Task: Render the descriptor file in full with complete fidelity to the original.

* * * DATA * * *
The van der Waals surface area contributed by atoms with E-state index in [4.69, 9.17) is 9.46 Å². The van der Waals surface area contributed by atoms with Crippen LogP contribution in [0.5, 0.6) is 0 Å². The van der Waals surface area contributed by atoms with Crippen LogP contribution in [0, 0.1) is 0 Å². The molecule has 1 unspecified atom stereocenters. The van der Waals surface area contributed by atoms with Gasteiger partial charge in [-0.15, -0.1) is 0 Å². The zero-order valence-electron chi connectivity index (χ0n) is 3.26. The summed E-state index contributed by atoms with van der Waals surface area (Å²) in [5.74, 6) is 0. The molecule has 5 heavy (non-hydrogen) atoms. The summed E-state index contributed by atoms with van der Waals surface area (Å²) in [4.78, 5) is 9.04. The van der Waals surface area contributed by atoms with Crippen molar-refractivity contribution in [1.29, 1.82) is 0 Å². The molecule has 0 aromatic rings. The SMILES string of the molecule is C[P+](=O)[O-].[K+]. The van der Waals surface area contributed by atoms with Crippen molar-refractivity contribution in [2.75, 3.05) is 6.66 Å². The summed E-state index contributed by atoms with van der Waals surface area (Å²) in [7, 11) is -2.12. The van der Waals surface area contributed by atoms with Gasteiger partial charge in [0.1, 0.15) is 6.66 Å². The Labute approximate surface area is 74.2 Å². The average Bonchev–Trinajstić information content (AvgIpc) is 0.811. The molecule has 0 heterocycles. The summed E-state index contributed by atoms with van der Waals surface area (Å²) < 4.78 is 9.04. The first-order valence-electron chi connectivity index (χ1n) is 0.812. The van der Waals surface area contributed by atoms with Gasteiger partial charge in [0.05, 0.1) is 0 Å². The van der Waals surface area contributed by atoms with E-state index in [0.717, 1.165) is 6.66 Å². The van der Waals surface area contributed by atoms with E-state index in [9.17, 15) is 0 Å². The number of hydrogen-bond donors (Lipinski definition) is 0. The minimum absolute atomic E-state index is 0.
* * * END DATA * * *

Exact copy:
The van der Waals surface area contributed by atoms with E-state index in [4.69, 9.17) is 9.46 Å². The van der Waals surface area contributed by atoms with Crippen LogP contribution in [0.5, 0.6) is 0 Å². The van der Waals surface area contributed by atoms with Crippen LogP contribution in [0, 0.1) is 0 Å². The molecule has 1 unspecified atom stereocenters. The van der Waals surface area contributed by atoms with Gasteiger partial charge in [-0.15, -0.1) is 0 Å². The zero-order valence-electron chi connectivity index (χ0n) is 3.26. The summed E-state index contributed by atoms with van der Waals surface area (Å²) in [5.74, 6) is 0. The molecule has 5 heavy (non-hydrogen) atoms. The summed E-state index contributed by atoms with van der Waals surface area (Å²) in [4.78, 5) is 9.04. The van der Waals surface area contributed by atoms with Crippen molar-refractivity contribution in [1.29, 1.82) is 0 Å². The molecule has 0 aromatic rings. The SMILES string of the molecule is C[P+](=O)[O-].[K+]. The van der Waals surface area contributed by atoms with Crippen molar-refractivity contribution in [2.75, 3.05) is 6.66 Å². The summed E-state index contributed by atoms with van der Waals surface area (Å²) in [7, 11) is -2.12. The van der Waals surface area contributed by atoms with Gasteiger partial charge in [0.1, 0.15) is 6.66 Å². The Labute approximate surface area is 74.2 Å². The average Bonchev–Trinajstić information content (AvgIpc) is 0.811. The molecule has 0 heterocycles. The summed E-state index contributed by atoms with van der Waals surface area (Å²) < 4.78 is 9.04. The first-order valence-electron chi connectivity index (χ1n) is 0.812. The van der Waals surface area contributed by atoms with Gasteiger partial charge in [0.05, 0.1) is 0 Å². The van der Waals surface area contributed by atoms with E-state index in [0.717, 1.165) is 6.66 Å². The van der Waals surface area contributed by atoms with E-state index in [9.17, 15) is 0 Å². The number of hydrogen-bond donors (Lipinski definition) is 0. The minimum absolute atomic E-state index is 0.